The deepest image of universe ever taken- Hubble Space Telescope

The Hubble space telescope is the most famous telescope in the world. It was named after the famous astronomer Edwin Hubble who changed our understanding of the universe proving the existence of other galaxies. It is an automatic observatory, has discovered millions of new objects in space. It helped us to witness the birth of new stars, found planets outside the solar system and see super massive black holes. Hubble was launched in 1990, and from December 1993 to may 2009, the telescope was repaired and updated four times. Astronauts visited HST five times in order to make repairs and new instruments.

Hubble holds the record for the longest range of observation. The light from the most distant galaxies has taken billions of years to travel across the universe and reach Hubble. By taking this picture, Hubble was literally looking back in time to the very early universe. You can notice on the right side of the image, there is a galaxy very much like the Milky Way that galaxy is about five billion years away, so we are looking back in time by five billion years. In March 4th, 2016, NASA releases a historic image, one that many believed was impossible. It captured the farthest away of all known galaxies; it’s located about 13.4 billion light years away from us. The light from his galaxy has just reached the earth crossing the distance that separates us; hat is now we can observe it as it was 400 million years after the big bang. This galaxy is 25 times smaller than our galaxy, the Milky Way.  It helped to find the age for the universe now known to be 13.8 billion years, roughly three times the age of earth.

This view of nearly 10,000 galaxies is called the Hubble Ultra Deep Field. The snapshot includes galaxies of various ages, sizes, shapes, and colours. The smallest, reddest galaxies, about 100, may be among the most distant known, existing when the universe was just 800 million years old. The nearest galaxies – the larger, brighter, well-defined spirals and ellipticals – thrived about 1 billion years ago, when the cosmos was 13 billion years old. The image required 800 exposures taken over the course of 400 Hubble orbits around Earth. The total amount of exposure time was 11.3 days, taken between Sept. 24, 2003 and Jan. 16, 2004.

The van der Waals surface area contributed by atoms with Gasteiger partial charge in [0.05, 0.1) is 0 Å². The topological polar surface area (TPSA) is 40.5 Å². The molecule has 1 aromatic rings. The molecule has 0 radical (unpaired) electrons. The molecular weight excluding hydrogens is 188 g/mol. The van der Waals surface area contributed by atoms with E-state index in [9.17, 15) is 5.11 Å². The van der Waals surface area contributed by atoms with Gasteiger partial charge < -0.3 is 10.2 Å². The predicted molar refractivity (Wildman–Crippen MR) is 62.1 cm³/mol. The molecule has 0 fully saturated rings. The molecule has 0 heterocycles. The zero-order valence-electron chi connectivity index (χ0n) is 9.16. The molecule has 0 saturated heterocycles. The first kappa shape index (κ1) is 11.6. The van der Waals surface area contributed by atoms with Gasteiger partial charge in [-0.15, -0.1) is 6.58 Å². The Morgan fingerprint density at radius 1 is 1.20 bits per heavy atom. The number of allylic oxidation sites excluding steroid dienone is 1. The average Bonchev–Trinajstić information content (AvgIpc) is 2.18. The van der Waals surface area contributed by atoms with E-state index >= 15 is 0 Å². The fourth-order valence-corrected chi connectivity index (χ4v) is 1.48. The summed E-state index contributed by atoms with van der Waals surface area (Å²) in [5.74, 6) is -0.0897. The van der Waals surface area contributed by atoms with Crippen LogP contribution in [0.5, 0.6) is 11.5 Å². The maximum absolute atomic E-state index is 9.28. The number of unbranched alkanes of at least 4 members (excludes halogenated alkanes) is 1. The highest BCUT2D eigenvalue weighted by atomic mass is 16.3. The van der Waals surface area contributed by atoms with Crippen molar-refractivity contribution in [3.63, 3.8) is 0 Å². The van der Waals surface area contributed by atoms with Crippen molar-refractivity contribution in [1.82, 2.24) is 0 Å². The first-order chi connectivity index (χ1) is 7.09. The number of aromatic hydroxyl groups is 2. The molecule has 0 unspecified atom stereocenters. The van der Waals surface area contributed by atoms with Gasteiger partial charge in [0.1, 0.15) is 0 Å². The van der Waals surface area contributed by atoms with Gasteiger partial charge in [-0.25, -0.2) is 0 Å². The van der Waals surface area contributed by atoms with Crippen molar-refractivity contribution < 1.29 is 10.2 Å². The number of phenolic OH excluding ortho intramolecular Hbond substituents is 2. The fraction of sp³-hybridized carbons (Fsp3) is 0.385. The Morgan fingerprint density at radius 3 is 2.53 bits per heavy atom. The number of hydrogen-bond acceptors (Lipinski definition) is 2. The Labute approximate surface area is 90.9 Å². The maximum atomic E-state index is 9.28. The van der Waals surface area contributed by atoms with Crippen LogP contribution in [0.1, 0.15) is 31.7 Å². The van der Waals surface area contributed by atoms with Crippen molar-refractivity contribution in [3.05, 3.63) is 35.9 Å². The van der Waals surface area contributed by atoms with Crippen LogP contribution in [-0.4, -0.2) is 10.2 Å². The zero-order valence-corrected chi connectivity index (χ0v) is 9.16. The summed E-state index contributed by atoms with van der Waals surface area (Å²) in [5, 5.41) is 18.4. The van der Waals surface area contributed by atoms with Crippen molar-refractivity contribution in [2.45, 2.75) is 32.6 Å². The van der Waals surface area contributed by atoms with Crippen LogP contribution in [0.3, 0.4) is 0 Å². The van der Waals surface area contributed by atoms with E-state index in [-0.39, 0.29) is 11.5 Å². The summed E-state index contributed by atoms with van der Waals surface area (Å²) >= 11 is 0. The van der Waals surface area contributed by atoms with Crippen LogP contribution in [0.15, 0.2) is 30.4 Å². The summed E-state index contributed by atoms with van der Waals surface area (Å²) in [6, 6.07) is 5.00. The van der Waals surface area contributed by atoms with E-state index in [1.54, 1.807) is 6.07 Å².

With the advanced camera of the NASA’s Hubble space telescope, it discovered a new planet called Fomalhaut b which orbiting is parent star Fomalhaut. Fomalhaut is 2.3 times heavier and 6 times larger than the sun around it is a disc of cosmic dust which creates the resemblance of an ominous eye. Fomalhaut b lies 1.8 billion miles inside the ring’s inner edge and orbits 10.7 billion miles from its star. Astronomers have calculated that Fomalhaut b completes an orbit around its parent star every 872 years. The Fomalhaut system is 25 light years away in the constellation Piscis Australis. But in April 2020, astronomers began doubting its existence; the planet is missing in the new Hubble pictures. Scientists believe that this planet was a cloud of dust and debris formed as a result of a collision of two icy celestial bodies.

Fomalhaut – The the brightest star in the constellation of Piscis Austrinus

In 1994, Hubble captured the most detailed image of the iconic feature called the pillars of creation. The pillars of creation are fascinating but relatively small feature of the entire eagle nebula. The blue color in the image represent oxygen, red is sulfur, and green represents both nitrogen and hydrogen. The nebula was discovered in 1745 by the Swiss astronomer jean Philippe Loys de Cheseaux, is located 7,000 light years from earth in the constellation Serpens. During its work Hubble has presented millions of images but unfortunately NASA has suspended missions to repair and modernize the telescope. It is assumed that in 2021, Hubble will be replaced with the new James Webb space telescope.